Bloomingdale Aging in Place (BAiP) serves Manhattan’s Upper West Side from 96th and 110th Streets and from Riverside Drive to Central Park West. Its mission is to help older adults lead vital, safe, connected, and comfortable lives in their home communities as their needs evolve. An all-volunteer, intergenerational network of neighbors, BAiP builds community by organizing social activities, sharing information, providing supplemental nourishment and extending a helping hand to aging neighbors who continue to live at home.

The Bronx Transitions Clinic (BTC) is a collaboration between Montefiore Medical Center and the Osborne Association to address the health disparities at the nexus of criminal justice and community health for a marginalized population at a particularly vulnerable time. BTC‘s innovative model for primary care serves individuals recently released from incarceration, connecting them with high-quality medical care; and community care workers drawn from the formerly incarcerated to manage and navigate care for its patients.

Thelma Dye, Ph.D., Hilde L. Mosse Executive Director and CEO at Northside Center for Child Development has over 22 years served as the Director of the Clinic, Director of Research and Training and Chief Psychologist for the Center. Under Dr. Dye’s leadership, Northside has quadrupled its budget, and now serves more than 3,600 underserved children with mental health needs. Her recognition of the need to holistically treat the whole child led her to establish Clinics in Schools to provide diagnostic and therapeutic services to those in need and support to school personnel.

The awards were presented by President Raab, Laurie Tisch, Lilliam Barrios-Paoli, and Harold Holzer, the Jonathan F. Fanton Director at Roosevelt House. The Joan H. Tisch Community Health Prize is made possible with support from the Laurie M. Tisch Illumination Fund. The Prize is a tribute to Joan H. Tisch in recognition of her humanitarian activism in health care and social services in New York City.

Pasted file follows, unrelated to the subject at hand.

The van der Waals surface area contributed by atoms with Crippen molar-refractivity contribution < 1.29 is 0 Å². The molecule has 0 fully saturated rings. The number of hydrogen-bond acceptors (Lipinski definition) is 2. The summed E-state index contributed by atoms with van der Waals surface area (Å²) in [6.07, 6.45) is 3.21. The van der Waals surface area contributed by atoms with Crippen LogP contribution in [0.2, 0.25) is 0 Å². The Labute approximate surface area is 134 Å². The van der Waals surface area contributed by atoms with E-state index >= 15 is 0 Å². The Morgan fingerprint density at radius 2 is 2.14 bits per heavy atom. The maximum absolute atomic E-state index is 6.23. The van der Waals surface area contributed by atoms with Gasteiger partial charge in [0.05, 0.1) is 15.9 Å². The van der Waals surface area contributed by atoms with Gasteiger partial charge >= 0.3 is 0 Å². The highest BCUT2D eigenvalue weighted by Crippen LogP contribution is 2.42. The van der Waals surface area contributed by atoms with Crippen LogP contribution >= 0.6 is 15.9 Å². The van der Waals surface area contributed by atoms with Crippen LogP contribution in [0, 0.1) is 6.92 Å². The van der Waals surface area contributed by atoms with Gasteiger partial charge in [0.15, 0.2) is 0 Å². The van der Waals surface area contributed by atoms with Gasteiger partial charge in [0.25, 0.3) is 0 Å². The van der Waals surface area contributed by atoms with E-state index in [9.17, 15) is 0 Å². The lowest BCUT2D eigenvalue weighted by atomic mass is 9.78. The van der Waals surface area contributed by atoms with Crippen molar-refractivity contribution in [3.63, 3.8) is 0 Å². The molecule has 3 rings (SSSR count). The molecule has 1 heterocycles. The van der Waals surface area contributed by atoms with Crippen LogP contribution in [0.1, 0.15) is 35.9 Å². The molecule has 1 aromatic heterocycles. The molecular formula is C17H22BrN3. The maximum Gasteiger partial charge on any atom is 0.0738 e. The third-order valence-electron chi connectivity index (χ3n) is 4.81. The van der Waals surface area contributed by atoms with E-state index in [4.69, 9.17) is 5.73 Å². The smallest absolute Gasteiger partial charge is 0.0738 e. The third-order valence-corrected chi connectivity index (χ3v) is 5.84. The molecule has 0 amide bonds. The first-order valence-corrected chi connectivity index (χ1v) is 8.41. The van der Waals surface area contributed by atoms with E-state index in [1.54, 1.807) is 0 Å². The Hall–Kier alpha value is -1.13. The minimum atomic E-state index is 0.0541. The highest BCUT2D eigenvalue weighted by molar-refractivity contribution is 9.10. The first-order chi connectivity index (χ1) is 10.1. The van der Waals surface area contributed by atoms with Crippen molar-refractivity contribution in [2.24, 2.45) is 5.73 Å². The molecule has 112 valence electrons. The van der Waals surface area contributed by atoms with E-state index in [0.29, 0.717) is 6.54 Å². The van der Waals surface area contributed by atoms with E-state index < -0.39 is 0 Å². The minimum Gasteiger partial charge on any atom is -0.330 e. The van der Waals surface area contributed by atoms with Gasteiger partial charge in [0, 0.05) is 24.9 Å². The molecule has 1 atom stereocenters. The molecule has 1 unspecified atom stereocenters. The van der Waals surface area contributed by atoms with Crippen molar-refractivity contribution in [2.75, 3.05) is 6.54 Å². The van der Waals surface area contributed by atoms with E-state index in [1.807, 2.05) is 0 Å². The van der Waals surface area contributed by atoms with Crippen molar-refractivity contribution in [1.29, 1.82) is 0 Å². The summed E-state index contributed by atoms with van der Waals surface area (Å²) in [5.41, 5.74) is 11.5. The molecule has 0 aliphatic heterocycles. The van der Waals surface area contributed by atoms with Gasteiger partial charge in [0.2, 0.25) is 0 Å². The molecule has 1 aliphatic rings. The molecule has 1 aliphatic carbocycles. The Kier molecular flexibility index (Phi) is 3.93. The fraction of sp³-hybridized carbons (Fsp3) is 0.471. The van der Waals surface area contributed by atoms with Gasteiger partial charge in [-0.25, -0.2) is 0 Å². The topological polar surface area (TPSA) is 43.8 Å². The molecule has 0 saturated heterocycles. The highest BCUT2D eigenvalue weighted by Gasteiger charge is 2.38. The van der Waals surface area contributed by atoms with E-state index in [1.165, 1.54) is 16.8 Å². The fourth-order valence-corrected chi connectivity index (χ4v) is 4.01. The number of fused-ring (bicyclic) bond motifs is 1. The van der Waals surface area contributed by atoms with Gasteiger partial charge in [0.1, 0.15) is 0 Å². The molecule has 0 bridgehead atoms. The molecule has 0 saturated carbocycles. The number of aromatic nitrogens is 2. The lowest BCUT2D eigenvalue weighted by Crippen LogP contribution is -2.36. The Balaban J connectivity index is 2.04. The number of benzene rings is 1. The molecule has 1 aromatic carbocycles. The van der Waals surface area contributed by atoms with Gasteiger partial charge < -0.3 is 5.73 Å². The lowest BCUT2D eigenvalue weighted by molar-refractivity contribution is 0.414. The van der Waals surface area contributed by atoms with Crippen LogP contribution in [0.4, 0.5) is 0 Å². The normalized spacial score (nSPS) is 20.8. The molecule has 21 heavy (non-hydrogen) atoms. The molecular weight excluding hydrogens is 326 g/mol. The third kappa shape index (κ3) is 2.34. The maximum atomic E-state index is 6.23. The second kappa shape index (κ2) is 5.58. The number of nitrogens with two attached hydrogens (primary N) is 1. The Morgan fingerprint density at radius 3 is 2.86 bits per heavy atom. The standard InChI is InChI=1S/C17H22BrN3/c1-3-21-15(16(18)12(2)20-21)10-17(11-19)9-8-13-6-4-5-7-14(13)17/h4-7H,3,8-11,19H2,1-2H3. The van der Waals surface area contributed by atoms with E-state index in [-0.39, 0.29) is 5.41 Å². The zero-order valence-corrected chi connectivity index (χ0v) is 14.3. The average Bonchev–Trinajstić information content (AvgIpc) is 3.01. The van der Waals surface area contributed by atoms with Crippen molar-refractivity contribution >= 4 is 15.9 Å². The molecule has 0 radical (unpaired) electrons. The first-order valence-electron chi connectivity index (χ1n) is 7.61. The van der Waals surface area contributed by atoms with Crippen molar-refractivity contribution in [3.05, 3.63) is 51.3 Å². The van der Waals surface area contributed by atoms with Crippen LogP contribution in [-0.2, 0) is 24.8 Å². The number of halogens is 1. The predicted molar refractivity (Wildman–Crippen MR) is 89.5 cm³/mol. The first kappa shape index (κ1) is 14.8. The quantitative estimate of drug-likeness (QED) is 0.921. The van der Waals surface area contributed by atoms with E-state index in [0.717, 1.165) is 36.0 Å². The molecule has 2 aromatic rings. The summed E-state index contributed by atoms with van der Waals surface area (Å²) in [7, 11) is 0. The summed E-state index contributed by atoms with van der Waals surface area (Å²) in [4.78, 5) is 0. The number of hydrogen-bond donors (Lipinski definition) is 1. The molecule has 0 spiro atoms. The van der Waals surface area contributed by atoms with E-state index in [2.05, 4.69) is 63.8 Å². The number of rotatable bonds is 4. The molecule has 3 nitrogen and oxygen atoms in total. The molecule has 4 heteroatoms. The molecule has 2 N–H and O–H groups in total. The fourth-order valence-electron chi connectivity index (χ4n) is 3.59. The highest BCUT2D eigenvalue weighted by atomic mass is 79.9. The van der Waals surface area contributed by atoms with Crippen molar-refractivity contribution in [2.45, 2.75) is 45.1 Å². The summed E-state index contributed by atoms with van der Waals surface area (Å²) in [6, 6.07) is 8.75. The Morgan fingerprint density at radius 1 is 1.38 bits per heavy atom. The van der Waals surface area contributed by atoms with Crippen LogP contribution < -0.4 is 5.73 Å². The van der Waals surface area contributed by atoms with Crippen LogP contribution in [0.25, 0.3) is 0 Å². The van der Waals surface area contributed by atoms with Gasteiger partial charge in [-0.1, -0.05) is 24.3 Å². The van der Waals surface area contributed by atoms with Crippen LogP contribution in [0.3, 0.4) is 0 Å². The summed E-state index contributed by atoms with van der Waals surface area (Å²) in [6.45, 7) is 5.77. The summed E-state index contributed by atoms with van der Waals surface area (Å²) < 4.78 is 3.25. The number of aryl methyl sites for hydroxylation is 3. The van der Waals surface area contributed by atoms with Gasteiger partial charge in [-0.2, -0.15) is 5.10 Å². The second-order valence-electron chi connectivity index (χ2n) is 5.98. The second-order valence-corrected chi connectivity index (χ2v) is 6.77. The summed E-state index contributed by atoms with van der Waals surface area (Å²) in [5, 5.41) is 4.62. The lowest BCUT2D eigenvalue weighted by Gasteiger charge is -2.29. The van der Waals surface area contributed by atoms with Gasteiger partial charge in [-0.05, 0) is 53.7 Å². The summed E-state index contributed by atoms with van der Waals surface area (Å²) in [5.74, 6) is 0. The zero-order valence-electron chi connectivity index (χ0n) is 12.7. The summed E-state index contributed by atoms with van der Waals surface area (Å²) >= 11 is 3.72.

1,000 Voices Energize Lincoln Center Plaza

On August 13th, Lincoln Center celebrated its 50th Anniversary of the Mostly Mozart Festival by pulling out all the stops—or in this case singers—to present the world premiere of the public domain, a bold and exciting participatory contemporary choral work of 1,000 NYC-based professional and amateur singers composed by David Lang (Pulitzer Prize and Grammy Award winner) and conducted by Simon Halsey, Choral Director of the London Symphony Orchestra.   The Laurie M. Tisch Illumination was the core supporter of the public domain.  Watch  Our Power: The Making of ‘the public domain’ to hear the story of this unique project.

Despite the sweltering heat and humidity, 2,000 audience members arrived at Lincoln Center to hear and watch the 1,000 voices descend the plaza and deliver a monumental performance.

the public domain is about building a large community around the things that people share. We live in a very fragmented world. We go to different kinds of entertainments, we watch different kinds of programs on our various different devices, we have different political opinions. And there are things that are encouraging us to identify ourselves in such a way that we push other people away. I wondered what it would be like to build a piece out of the things that we all agree on, that could bring us together to forget those other things that tear us apart.

– David Lang

True to its title, “the public domain” was an inspiring outdoor musical event; it also proved an intricate, rich musical composition….This demonstration of commonality could not have come at a better time, given the fractious, divisive national election. It was a great day to be a New Yorker.

– New York Times

For more coverage, visit:

Wall Street JournalArtists and Audience Blend as 1,000 Voices Sing
New York Times1,000 Singers Trying to Find B Flat
New York Times review: ‘The public domain’ Beats the Heat and Humidity